We posed this question earlier today. The answer, according to a recent news report, is yes.
The past few months have been bumpy for Bingham. In February, we reported on falling profits, partner defections, and staff layoffs. In June, we covered additional partner departures. (By the way, the two “unidentified partners” who went to Skadden turned out to be tax partners Rajiv Madan and Christopher Bowers; they left Bingham due to a client conflict.)
In recent weeks, Bingham conducted a management shake-up. And now comes word that it might be looking for a merger partner.
Keep reading for our review of the reports, plus an internal email that just went around the firm commenting on the speculation….
Here’s a report from Casey Sullivan of Reuters:
[T]he 123-year-old Boston law firm Bingham McCutchen is seeking a merger with another top U.S. firm and has reached out to at least four in the past three months, sources told Reuters.
In recent weeks, Bingham has approached Chicago-based Winston & Strawn, according to three people familiar with both firms, as well as Philadelphia-based Morgan Lewis & Bockius, two other sources said.
In the spring, Bingham reached out to O’Melveny & Myers and Morrison & Foerster, according to one of the sources, although both firms rejected Bingham’s overture.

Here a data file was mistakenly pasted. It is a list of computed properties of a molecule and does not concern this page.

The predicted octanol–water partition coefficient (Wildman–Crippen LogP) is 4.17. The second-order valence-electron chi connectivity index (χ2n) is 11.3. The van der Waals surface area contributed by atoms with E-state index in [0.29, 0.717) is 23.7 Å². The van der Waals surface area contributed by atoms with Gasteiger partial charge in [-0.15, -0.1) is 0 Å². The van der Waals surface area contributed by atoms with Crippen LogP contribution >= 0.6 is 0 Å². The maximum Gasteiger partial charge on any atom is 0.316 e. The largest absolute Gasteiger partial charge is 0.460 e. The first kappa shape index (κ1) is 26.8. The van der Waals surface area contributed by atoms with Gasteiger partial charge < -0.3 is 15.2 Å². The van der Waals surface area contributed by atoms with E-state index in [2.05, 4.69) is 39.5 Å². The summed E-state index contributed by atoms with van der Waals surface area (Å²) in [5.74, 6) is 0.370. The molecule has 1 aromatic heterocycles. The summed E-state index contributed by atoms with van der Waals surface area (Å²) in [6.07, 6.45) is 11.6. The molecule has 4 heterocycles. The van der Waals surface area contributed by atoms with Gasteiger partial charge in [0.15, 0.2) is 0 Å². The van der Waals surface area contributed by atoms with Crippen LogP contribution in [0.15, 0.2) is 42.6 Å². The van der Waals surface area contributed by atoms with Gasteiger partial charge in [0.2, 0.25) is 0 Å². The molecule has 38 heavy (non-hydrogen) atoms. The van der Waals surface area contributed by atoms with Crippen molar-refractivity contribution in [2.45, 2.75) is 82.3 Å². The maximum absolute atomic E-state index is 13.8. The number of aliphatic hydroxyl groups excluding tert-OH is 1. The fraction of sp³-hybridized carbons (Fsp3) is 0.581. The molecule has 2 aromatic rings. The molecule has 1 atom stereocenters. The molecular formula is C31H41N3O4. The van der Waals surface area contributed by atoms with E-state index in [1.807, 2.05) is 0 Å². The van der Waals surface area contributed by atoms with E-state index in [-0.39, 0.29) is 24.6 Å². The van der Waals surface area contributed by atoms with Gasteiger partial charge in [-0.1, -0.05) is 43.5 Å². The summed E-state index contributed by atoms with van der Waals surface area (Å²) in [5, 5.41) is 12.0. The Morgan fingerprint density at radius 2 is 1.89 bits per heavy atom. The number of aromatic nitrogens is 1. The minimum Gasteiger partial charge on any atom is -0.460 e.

An interesting collection of possible partners. Here’s what one law firm consultant shared with us:
Recent history suggests that a firm does not approach Winston unless they are of the mindset to be a ‘seller’ in the transaction, as Winston has clearly demonstrated its orientation to cherry picking. When it tried to do a larger deal, notably with Howrey, apart from getting a Houston office there was not much it got from the endeavor….
[As for O'Melveny and MoFo,] there would be major cultural fit issues with either of these firms.
Remember, of course, that today’s Bingham is already a product of multiple mergers. In 2002, Bingham Dana & Gould of Boston merged with McCutchen Doyle of San Francisco. More recently, in 2009, Bingham acquired McKee Nelson, rescuing the smaller firm during the Great Recession’s darkest days.
Of the various possible partners, Morgan Lewis might be most promising, according to Reuters:
As for Morgan Lewis, one source said the two firms were moving toward an exclusivity arrangement, meaning they would not talk to any other firm about a merger while their own discussions were going on.
New York law firm consultant Bruce MacEwen said the risk of approaching numerous firms for a merger was that it created a “fire sale” effect, where competitors could swoop in under the pretense of merger talks but instead poach the firm’s most important partners.
That’s a fair point, by the always astute MacEwen. On the other hand, competitors are arguably already poaching partners from Bingham, as reflected in the many defections we’ve covered in 2014 to date.
What does Bingham have to say about the merger rumors? The firm didn’t comment to Reuters, but managing partner Steven Browne just sent around a firm-wide email that we got our hands on….